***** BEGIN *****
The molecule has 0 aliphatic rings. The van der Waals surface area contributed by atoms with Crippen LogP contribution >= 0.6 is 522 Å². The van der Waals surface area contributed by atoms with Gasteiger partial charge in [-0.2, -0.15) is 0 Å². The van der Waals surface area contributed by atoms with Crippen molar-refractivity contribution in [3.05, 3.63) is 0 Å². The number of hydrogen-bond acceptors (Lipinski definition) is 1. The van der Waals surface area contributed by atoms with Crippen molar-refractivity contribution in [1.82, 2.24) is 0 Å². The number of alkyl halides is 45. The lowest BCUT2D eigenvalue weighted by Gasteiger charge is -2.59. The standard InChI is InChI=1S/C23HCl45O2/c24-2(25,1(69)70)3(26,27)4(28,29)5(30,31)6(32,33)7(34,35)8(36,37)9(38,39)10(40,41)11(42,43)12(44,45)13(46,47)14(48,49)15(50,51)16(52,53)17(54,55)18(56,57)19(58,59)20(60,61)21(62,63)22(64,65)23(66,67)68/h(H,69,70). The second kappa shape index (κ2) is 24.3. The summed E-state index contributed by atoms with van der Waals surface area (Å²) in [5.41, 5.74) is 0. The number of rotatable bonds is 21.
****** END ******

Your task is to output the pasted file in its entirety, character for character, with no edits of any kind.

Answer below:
The molecule has 0 aliphatic rings. The van der Waals surface area contributed by atoms with Crippen LogP contribution >= 0.6 is 522 Å². The van der Waals surface area contributed by atoms with Gasteiger partial charge in [-0.2, -0.15) is 0 Å². The van der Waals surface area contributed by atoms with Crippen molar-refractivity contribution in [3.05, 3.63) is 0 Å². The number of hydrogen-bond acceptors (Lipinski definition) is 1. The van der Waals surface area contributed by atoms with Crippen molar-refractivity contribution in [1.82, 2.24) is 0 Å². The number of alkyl halides is 45. The lowest BCUT2D eigenvalue weighted by Gasteiger charge is -2.59. The standard InChI is InChI=1S/C23HCl45O2/c24-2(25,1(69)70)3(26,27)4(28,29)5(30,31)6(32,33)7(34,35)8(36,37)9(38,39)10(40,41)11(42,43)12(44,45)13(46,47)14(48,49)15(50,51)16(52,53)17(54,55)18(56,57)19(58,59)20(60,61)21(62,63)22(64,65)23(66,67)68/h(H,69,70). The second kappa shape index (κ2) is 24.3. The summed E-state index contributed by atoms with van der Waals surface area (Å²) in [5.41, 5.74) is 0. The number of rotatable bonds is 21.